How Elizabeth I and the Salt Industry Spurred the Rise of Sunderland in the 16th century

What we now know as Sunderland entered the Tudor era as an insignificant series of villages perched upon the River Wear. In the 1550s, it was estimated only 155 people lived in the town of “Sunderland” itself (then separate from Bishopwearmouth) to the East.

A small fishing settlement, its population was smaller than Durham, Gateshead and Newcastle, and was perceived by a Royal Commission as being even less significant as a visiting port than Hartlepool. The River Tyne on the other hand was a strong centre of commerce.

But England was changing. The Tudor era ushered in a series of economic developments which ended the feudal society of land ownership, created commercialisation and also dissolved the monasteries, which as it happened owned significant amounts of land on Wearside.

In this new economic environment, England under the Tudors began to compete with Scotland commercially and one new industry which emerged was the practice of iron salt panning, where the usage of an iron pan made it easier to separate salt from seawater by heating it up. This practice originated in Scotland and rather than being reliant on imports as demand surged, England copied it.

Now, if you are going to pan salt, you need a source of heat to so, and in the 16th century the cheapest and most convenient way to do so was through coal. This meant if salt panning was to get off the ground in England, it needed a source of water and a source of coal…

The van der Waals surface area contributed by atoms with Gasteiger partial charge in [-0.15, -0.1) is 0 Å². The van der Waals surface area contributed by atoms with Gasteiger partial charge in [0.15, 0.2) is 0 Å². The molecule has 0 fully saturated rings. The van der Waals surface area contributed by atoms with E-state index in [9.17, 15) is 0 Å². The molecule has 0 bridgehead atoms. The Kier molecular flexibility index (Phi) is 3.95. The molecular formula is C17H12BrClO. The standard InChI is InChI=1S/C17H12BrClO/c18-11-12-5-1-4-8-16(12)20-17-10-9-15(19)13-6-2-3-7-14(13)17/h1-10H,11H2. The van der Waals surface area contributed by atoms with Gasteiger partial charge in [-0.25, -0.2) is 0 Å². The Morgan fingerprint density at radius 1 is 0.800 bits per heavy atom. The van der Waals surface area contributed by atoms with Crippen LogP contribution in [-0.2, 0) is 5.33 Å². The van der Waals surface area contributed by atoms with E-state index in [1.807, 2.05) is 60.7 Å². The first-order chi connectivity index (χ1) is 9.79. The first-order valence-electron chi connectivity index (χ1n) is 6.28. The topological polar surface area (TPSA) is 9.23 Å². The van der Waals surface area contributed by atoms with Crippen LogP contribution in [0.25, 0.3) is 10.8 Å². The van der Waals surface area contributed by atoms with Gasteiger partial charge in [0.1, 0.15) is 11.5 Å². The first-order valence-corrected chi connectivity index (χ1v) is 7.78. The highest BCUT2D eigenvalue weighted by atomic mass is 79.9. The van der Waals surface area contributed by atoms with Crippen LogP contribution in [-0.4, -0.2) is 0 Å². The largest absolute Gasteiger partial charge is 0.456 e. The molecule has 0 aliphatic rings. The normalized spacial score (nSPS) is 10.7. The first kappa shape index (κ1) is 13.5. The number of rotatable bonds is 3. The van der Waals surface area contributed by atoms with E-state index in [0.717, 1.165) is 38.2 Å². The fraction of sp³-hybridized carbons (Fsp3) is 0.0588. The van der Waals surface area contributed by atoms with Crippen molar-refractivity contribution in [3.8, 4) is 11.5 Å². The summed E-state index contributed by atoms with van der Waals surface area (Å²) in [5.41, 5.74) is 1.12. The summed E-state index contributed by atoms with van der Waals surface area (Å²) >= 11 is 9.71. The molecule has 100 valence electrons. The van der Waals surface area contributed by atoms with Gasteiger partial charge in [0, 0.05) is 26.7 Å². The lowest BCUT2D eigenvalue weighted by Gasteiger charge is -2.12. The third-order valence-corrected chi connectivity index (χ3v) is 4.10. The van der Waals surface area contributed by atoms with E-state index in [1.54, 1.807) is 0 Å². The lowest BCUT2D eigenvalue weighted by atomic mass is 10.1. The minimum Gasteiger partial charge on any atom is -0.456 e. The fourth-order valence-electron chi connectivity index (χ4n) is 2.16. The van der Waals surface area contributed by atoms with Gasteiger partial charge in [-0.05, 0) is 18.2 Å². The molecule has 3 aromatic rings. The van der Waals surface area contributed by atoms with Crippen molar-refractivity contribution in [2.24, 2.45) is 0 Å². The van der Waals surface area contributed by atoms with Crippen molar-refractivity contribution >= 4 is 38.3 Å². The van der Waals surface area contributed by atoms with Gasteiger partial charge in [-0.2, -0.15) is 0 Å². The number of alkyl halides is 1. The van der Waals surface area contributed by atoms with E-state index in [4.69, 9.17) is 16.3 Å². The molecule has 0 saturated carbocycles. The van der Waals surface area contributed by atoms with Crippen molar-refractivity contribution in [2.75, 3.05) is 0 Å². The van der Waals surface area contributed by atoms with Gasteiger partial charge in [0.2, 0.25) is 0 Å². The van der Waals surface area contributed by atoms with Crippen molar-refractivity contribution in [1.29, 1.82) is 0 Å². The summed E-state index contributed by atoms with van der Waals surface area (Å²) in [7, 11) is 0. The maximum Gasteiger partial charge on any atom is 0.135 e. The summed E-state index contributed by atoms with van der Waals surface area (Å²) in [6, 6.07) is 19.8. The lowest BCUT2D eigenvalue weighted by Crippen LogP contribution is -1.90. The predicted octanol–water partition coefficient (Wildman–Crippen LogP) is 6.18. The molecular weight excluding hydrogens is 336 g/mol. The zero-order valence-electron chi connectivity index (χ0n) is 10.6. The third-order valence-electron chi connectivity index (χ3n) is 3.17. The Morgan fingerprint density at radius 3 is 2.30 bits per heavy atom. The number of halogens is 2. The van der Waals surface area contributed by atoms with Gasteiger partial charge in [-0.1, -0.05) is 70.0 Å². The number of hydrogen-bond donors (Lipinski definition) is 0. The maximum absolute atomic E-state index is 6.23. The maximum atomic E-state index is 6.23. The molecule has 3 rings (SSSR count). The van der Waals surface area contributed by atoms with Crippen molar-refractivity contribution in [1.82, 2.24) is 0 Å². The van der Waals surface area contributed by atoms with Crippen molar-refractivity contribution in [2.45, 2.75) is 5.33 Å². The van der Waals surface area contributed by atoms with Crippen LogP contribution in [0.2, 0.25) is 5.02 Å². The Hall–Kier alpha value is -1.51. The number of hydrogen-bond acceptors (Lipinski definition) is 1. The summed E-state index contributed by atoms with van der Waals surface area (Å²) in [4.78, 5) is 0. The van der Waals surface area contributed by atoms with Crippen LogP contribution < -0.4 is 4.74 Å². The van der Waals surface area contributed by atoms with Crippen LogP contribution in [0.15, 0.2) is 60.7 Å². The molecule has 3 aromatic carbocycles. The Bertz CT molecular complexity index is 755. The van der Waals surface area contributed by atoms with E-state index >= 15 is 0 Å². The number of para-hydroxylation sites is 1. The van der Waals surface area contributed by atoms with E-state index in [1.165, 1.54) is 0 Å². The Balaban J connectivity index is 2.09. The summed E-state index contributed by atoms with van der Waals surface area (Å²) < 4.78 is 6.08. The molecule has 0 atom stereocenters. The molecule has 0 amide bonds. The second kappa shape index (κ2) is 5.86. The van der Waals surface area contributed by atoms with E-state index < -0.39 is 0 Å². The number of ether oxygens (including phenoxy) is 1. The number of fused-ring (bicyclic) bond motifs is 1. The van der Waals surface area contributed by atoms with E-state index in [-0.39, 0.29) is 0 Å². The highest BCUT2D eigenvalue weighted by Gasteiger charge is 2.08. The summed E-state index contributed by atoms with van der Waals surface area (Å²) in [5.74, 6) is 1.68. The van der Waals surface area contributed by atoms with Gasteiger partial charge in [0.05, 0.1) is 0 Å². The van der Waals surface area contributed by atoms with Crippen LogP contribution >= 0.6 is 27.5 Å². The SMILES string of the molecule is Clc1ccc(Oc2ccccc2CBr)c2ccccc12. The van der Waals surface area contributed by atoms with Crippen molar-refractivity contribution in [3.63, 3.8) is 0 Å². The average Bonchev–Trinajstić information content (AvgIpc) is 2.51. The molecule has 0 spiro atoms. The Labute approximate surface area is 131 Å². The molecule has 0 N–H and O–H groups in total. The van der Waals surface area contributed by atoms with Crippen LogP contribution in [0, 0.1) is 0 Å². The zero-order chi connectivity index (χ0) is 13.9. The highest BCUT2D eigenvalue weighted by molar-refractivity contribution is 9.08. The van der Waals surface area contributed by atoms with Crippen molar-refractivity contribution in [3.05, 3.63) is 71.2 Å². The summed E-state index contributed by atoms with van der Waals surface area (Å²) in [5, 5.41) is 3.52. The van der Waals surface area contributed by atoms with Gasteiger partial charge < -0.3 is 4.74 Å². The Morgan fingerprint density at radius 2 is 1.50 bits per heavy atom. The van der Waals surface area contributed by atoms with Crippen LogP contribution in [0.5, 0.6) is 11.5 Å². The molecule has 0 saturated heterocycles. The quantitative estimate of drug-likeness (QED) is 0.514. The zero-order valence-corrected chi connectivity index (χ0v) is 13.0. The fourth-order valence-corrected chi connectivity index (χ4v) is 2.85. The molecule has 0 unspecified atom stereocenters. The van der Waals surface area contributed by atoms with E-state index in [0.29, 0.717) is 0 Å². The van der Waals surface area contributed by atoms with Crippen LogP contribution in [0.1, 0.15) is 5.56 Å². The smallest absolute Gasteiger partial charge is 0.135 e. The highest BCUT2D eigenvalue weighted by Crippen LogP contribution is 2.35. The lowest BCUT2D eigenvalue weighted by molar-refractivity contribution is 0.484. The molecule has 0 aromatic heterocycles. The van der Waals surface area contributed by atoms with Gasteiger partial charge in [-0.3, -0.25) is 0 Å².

And it would be in the year 1587, under a commission established by Elizabeth I, that the salt panning industry was created in Sunderland on the banks of the River Wear, which of course had a water source, a port and a supply of coal which came from the village of Offerton to the west. By the 1590s, Sunderland was exporting 3000 tons of salt annually.

It would be from this new industry that the name “Panns Bank” and “Bishopwearmouth Panns” emerged. However more consequential was the fact that this development marked the beginning of Sunderland as a commercial town and ended its existence as an obscure medieval village.

Sunderland’s rise and development begins here, an industry which set in motion a chain of events which transformed it into one of the largest settlements in the North East and an industrial giant. These events of course also set in motion the rivalry between Sunderland and Newcastle, because the rise of the coal industry on the River Wear challenged the privileges of the Tyne, leading Newcastle merchants in the coming centuries to try and block Sunderland’s development.

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